Commercial construction is going green. The market for sustainable products, practices, and processes in the building industry is being bolstered by public awareness and supported by increased legislation—and it’s creating new opportunities for construction companies who are eager to meet the rising demands from customers for eco-friendly building materials and techniques.
At the most fundamental level, green construction is better for our environment. It’s less taxing on natural resources and ensures cleaner and safer construction sites and workplaces. More practically, green construction—and, subsequently, greener facility maintenance—result in lower costs associated with energy and water usage and even waste management.
Let’s look at three green construction trends that are sure to shape the future of commercial building:
1) LEED Certification
Leadership in Energy and Environmental Design (LEED) is the world’s most widely used green building rating system, devised by the US Green Building Council (USGBC) to evaluate the environmental performance of a building and encourage market transformation toward sustainable design. There are nearly 80,000 projects participating in LEED across 162 countries, including more than 32,500 certified commercial projects. Around 1.85 million square feet are being certified daily, meaning they’re sufficiently resource-efficient, using less water and energy, and reducing greenhouse gas emissions.
Studies support that LEED-certified construction results in significant advantages for both builders and commercial businesses. Consider these statistics from a USGBC study from Booz Allen Hamilton:
- The construction of LEED-certified buildings accounted for about 40% of green construction’s overall contribution to GDP in 2015.
- LEED will directly contribute $29.8 billion to GDP by 2018.
- From 2015 – 2018, LEED-certified buildings are estimated to save as much as:
- $1.2 billion in energy savings
- $715.3 million in maintenance savings
- $149.5 million in water savings
- $54.2 million in waste savings
2) Human- and Eco-Friendly Building Materials
Volatile organic compounds (VOCs) are contained in many building products, such as paint, drywall, furniture, and carpeting. These can become vapors or gases and harm our air quality. Short-term exposure to these airborne chemicals can cause headaches, dizziness, and eye and respiratory tract irritation. Long-term exposure can affect the function of organs and the central nervous system.
As a result, more builders and commercial clients are choosing materials that either don’t contain VOCs or that carry low levels, such as low-VOC paints. Both Environmental Product Declarations (EPDs), which disclose a building product’s list of ingredients and their health effects, and Health Product Declarations (HPDs), which focus on the environmental impacts of a building product throughout its lifecycle, are helping consumers make informed product choices.
What’s more, according to ConstructConnect.com, the production of concrete and steel is hard on the environment, accounting for up to 15% of the global greenhouse gas emissions annually. While manufacturing processes can be changed, builders are increasingly looking at more environmentally friendly alternatives that are made from renewable resources or are recyclable at the end of their life, such as various mass timber products.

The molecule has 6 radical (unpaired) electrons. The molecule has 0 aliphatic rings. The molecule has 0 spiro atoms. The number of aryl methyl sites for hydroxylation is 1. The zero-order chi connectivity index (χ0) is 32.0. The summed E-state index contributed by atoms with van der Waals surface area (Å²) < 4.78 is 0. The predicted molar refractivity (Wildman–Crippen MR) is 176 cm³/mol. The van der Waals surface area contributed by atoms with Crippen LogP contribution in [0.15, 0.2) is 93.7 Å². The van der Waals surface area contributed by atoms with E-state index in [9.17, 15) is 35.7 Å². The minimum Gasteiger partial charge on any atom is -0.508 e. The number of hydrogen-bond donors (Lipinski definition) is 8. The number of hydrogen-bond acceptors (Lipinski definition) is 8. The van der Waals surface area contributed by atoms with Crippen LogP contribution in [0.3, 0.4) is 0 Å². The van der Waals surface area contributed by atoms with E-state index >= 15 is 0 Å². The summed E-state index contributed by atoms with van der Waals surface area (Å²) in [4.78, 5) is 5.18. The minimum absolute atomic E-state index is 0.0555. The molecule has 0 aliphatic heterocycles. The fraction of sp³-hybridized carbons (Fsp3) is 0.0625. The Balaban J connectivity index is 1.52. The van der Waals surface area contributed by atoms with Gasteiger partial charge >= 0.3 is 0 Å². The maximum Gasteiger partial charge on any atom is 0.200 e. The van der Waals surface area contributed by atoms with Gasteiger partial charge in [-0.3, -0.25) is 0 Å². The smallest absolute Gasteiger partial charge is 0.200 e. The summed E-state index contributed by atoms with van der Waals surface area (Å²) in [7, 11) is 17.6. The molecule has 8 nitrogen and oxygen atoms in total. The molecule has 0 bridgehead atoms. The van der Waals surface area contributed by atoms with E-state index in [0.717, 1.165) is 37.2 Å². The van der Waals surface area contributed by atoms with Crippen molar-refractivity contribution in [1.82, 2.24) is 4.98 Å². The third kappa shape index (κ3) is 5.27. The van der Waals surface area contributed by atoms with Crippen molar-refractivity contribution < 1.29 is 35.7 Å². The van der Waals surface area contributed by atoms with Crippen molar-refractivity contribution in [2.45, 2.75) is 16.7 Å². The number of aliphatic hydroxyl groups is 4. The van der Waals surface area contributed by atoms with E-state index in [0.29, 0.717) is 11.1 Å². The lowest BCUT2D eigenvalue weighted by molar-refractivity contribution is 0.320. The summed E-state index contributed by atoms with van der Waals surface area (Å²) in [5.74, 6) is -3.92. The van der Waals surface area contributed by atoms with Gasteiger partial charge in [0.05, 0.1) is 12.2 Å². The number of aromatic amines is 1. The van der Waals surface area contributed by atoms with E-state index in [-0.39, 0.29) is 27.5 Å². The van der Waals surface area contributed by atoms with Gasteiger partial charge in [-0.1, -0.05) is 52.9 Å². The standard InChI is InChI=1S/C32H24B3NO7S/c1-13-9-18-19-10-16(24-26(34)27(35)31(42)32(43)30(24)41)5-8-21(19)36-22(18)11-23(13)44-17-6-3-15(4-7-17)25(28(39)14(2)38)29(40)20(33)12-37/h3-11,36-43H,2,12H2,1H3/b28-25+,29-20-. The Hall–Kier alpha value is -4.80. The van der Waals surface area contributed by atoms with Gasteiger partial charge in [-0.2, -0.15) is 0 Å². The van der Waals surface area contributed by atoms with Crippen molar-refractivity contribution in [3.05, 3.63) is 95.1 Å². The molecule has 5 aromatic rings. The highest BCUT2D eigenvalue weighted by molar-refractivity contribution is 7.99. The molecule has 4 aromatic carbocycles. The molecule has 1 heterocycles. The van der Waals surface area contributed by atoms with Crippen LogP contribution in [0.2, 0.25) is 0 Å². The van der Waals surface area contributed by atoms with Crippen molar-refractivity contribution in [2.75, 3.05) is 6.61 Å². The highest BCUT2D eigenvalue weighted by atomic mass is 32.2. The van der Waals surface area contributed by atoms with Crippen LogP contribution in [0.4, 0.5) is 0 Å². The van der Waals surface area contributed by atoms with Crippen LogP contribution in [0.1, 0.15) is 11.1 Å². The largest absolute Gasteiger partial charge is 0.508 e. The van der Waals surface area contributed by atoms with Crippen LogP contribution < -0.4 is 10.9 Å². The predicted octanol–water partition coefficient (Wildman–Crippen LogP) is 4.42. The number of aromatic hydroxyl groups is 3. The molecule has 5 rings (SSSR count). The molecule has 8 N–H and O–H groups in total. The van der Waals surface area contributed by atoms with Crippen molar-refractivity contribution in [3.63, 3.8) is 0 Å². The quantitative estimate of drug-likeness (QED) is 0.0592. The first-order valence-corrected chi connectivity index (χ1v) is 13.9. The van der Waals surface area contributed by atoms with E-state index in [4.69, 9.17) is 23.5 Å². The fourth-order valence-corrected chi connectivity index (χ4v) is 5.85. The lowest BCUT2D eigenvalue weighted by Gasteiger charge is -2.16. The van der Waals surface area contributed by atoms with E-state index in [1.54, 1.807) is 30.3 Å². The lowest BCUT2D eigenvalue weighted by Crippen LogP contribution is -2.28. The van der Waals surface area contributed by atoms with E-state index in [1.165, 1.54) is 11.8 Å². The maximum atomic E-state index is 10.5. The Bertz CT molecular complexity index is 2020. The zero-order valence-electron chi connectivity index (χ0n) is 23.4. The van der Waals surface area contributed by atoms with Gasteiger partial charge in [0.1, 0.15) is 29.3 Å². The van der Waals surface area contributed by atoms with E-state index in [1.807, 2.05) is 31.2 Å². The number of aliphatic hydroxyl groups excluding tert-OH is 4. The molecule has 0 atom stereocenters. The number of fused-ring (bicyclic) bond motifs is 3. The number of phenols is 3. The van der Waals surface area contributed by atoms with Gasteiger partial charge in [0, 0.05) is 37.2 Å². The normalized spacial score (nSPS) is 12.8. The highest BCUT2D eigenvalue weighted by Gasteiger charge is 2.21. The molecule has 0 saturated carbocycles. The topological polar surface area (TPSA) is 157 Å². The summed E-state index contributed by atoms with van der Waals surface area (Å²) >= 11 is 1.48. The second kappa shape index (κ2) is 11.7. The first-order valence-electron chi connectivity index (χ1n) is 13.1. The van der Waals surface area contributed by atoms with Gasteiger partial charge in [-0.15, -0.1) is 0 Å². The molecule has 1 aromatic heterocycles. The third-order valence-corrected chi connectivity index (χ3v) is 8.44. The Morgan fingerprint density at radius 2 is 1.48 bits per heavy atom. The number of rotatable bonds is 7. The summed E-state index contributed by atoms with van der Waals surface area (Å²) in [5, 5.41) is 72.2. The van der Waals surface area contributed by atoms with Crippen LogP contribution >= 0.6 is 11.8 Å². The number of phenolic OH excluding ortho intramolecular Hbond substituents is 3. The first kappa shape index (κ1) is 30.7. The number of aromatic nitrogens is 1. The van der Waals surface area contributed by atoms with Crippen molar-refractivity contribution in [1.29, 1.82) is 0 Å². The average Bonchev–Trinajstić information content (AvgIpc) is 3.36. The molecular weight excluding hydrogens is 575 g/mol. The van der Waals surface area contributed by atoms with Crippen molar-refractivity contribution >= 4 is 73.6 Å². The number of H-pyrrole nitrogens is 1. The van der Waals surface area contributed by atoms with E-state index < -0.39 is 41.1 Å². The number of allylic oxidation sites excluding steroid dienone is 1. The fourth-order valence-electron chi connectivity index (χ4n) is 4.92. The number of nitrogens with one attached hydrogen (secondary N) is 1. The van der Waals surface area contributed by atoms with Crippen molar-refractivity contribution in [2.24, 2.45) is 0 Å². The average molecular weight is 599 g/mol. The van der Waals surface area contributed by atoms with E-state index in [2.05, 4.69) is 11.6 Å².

3) Net-Zero Energy Buildings
Buildings that create as much renewable energy as the building consumes in a year is considered a net-zero energy building. Net-positive energy buildings, on the other hand, generate more energy than they consume. These buildings are far from standard, but according to the Global Buildings Performance Network, “such a paradigm shift in the building sector is necessary if we are to tackle the predicted climate change impacts of the historically unprecedented boom in new construction in emerging economies and to ensure the supply of affordable energy for all.”
As reported on ConstructConnect.com, the California Public Utility Commission has set net zero energy goals for all new residential construction by 2020 and commercial buildings by 2030. And we’re seeing examples of companies who are demonstrating their commitment to zero-net or net-positive energy construction.
Walgreens, for instance, has built the world’s first net-zero energy retail store in Evanston, IL. Aside from solar panels, the store uses wind turbines and a geothermal energy system to produce energy equal to or greater than it consumes. Today, rooftop solar power systems provide 15-20% of the power at specially equipped Walgreens stores. And even where solar panels are not installed, energy-efficient bulbs are making an impact. According to Walgreens’ website, by decreasing the already energy-efficient 28 watt light bulbs to 25 watt light bulbs, the company will save enough energy to power 6,020 households a year.
If you are a contractor that constructs LEED certified or other green buildings, check with your insurance agent to ensure that the builder’s risk policy includes additional coverage for “green” materials as they are often more expensive and difficult to obtain than traditional building materials. In addition, a traditional builder’s risk policy may not cover the cost to recertify a LEED building after a loss. Acadia Insurance can also provide targeted “green” insurance if your business installs or operates solar panel equipment.
Speak with your insurance agent to discuss what special coverages you may need as a green building contractor or energy installer. To learn more about Acadia Insurance’s products or to find an agent to obtain a quote, visit acadiainsurance.com.